Adrian Mouat: Yes.

Matt Turner: I was actually trying to reduce image sizes. Again, I know security is, like, the big topic. I was actually trying to get some smaller images. We do a lot of Golang tooling, as you might imagine, and I was actually running a Kubernetes operator in Rust. I think I love Rust, and the Kubernetes created in Rust is really ergonomic. Really nice to write controllers. So I'd written that and both of those are or like to be static languages, but Golang is not. Golang tries to compile statically. It doesn't always manage and it can be a bit tricky. So I was having all the usual build and link time problems. The obvious answer is to just throw the kitchen sink at it to ship your Golang code in the Golang base image, which is meant to be a build image, or you end up trying to mess around with getting the correct version in libc in all the right places. So honestly, I just wanted the controller because I was trying to reduce that container image size because it was taking too long to load into all of our clusters.

Recommended talk: Building Images For The Secure Supply Chain • Adrian Mouat • GOTO 2023

Adrian Mouat: Okay. I'm guessing you've also played with the Google Distroless images and KO then?

Matt Turner: Yes. I've used KO, sort of, once and I've heard about Jib in the Java world. I didn't really...they're not bad tools. I didn't like the approach. I think it felt like the wrong thing. And it felt like I'd have to...we felt maybe like a bit of a fad, a bit of a reaction to the way that some of the other tools are getting quite clunky. I felt like I'd have to retool fairly soon. And obviously, for other languages, I was trying to use some Rust as well. The Distroless images, yeah, they're a nice idea. They were certainly a lot better than what we had. Scratch is ideal. If you can persuade your system to do a perfectly static build, which I've actually written a blog post about, shameless plug, I guess, on Go because actually, I didn't really understand that until I dived into it one day. But with Scratch, you actually miss...you can't just throw a binary into Scratch because you miss timezone data, you miss CA certs, you miss all these little things. Even if you don't need a shell, even if you don't need a libc, you do need usually that kind of stuff hanging around to do anything.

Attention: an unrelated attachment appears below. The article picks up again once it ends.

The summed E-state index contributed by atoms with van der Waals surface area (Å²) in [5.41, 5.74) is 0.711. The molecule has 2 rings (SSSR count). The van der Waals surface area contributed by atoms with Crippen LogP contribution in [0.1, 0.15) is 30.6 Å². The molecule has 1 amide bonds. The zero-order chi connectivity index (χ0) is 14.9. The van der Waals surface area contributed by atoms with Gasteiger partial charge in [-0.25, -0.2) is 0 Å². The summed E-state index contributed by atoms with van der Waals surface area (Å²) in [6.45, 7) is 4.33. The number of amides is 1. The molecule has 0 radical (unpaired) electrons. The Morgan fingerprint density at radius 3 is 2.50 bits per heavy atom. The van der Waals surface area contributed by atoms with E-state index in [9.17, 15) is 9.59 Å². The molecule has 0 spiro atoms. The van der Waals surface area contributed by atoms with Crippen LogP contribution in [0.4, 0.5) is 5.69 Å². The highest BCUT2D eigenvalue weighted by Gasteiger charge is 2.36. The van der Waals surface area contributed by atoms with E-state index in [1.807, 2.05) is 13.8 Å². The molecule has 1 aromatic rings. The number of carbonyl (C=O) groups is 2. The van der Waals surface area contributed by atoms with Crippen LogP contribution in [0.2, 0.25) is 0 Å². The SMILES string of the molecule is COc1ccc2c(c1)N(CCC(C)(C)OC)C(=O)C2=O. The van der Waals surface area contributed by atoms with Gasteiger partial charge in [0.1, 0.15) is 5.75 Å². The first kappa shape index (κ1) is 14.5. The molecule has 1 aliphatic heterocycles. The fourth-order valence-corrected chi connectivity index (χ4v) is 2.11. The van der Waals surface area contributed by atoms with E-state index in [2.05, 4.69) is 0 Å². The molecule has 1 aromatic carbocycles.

Sorry for the long answer. I have used Distroless, but it was another thing putting that tool together. There's actually more than one Distroless. There are about eight. And then you have...there's static and there's base, and there's CC and there's other stuff. And it's one of those things like the Kubernetes network policy, where default is not the default. The base is not the smallest Distroless. You might think it is, but the base is actually built on static. So anyway, that was a little confusing. So that was something I had to get my head around for the talk. But again, day-to-day is the kind of thing I totally make a mistake with. So I really like the way that you just spell things out with Go.

Adrian Mouat: Okay, that's great to hear. And is there anything particularly difficult or confusing you find in our images or tooling lab?

Matt Turner: Not particularly. The Wolfi distribution didn't have 64 images available until recently, but now they are. So that's great. I think it all makes sense. There are a few quality-of-life improvements I've, sort of, tweeted about like you have to add any non-root users that you want, and you almost always want them. So all my files have the same copy-pasted sort of seven-line stanza for that. But no, other than little quality-of-life things, I think it's all fairly good.